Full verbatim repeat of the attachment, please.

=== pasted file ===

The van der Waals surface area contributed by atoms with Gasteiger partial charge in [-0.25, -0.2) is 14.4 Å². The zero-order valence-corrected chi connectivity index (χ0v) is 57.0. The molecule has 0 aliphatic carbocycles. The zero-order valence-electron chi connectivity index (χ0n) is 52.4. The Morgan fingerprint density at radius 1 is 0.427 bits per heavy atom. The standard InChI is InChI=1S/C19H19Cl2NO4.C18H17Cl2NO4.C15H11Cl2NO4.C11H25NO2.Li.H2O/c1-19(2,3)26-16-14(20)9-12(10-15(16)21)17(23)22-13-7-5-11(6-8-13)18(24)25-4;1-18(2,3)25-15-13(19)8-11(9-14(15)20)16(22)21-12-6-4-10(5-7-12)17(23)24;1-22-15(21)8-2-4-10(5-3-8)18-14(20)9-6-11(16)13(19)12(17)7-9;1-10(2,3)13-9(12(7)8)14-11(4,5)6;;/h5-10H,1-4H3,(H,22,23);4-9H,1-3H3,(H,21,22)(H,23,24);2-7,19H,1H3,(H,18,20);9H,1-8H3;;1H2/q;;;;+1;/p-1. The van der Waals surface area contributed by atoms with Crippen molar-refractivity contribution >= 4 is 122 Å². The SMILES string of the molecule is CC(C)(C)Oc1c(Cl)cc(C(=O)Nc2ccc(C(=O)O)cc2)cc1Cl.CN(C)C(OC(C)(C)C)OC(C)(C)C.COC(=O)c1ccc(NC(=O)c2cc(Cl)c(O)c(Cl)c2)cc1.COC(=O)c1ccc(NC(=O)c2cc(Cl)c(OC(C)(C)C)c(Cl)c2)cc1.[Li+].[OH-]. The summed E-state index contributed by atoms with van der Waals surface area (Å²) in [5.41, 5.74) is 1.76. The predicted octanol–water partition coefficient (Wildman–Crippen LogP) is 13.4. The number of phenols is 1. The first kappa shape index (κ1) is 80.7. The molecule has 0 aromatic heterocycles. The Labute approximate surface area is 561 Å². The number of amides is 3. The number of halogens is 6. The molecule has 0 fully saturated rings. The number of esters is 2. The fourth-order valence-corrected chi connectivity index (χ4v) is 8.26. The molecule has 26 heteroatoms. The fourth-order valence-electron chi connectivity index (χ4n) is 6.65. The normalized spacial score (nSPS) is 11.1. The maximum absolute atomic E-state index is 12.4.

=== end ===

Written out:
The van der Waals surface area contributed by atoms with Gasteiger partial charge in [-0.25, -0.2) is 14.4 Å². The zero-order valence-corrected chi connectivity index (χ0v) is 57.0. The molecule has 0 aliphatic carbocycles. The zero-order valence-electron chi connectivity index (χ0n) is 52.4. The Morgan fingerprint density at radius 1 is 0.427 bits per heavy atom. The standard InChI is InChI=1S/C19H19Cl2NO4.C18H17Cl2NO4.C15H11Cl2NO4.C11H25NO2.Li.H2O/c1-19(2,3)26-16-14(20)9-12(10-15(16)21)17(23)22-13-7-5-11(6-8-13)18(24)25-4;1-18(2,3)25-15-13(19)8-11(9-14(15)20)16(22)21-12-6-4-10(5-7-12)17(23)24;1-22-15(21)8-2-4-10(5-3-8)18-14(20)9-6-11(16)13(19)12(17)7-9;1-10(2,3)13-9(12(7)8)14-11(4,5)6;;/h5-10H,1-4H3,(H,22,23);4-9H,1-3H3,(H,21,22)(H,23,24);2-7,19H,1H3,(H,18,20);9H,1-8H3;;1H2/q;;;;+1;/p-1. The van der Waals surface area contributed by atoms with Crippen molar-refractivity contribution >= 4 is 122 Å². The SMILES string of the molecule is CC(C)(C)Oc1c(Cl)cc(C(=O)Nc2ccc(C(=O)O)cc2)cc1Cl.CN(C)C(OC(C)(C)C)OC(C)(C)C.COC(=O)c1ccc(NC(=O)c2cc(Cl)c(O)c(Cl)c2)cc1.COC(=O)c1ccc(NC(=O)c2cc(Cl)c(OC(C)(C)C)c(Cl)c2)cc1.[Li+].[OH-]. The summed E-state index contributed by atoms with van der Waals surface area (Å²) in [5.41, 5.74) is 1.76. The predicted octanol–water partition coefficient (Wildman–Crippen LogP) is 13.4. The number of phenols is 1. The first kappa shape index (κ1) is 80.7. The molecule has 0 aromatic heterocycles. The Labute approximate surface area is 561 Å². The number of amides is 3. The number of halogens is 6. The molecule has 0 fully saturated rings. The number of esters is 2. The fourth-order valence-corrected chi connectivity index (χ4v) is 8.26. The molecule has 26 heteroatoms. The fourth-order valence-electron chi connectivity index (χ4n) is 6.65. The normalized spacial score (nSPS) is 11.1. The maximum absolute atomic E-state index is 12.4.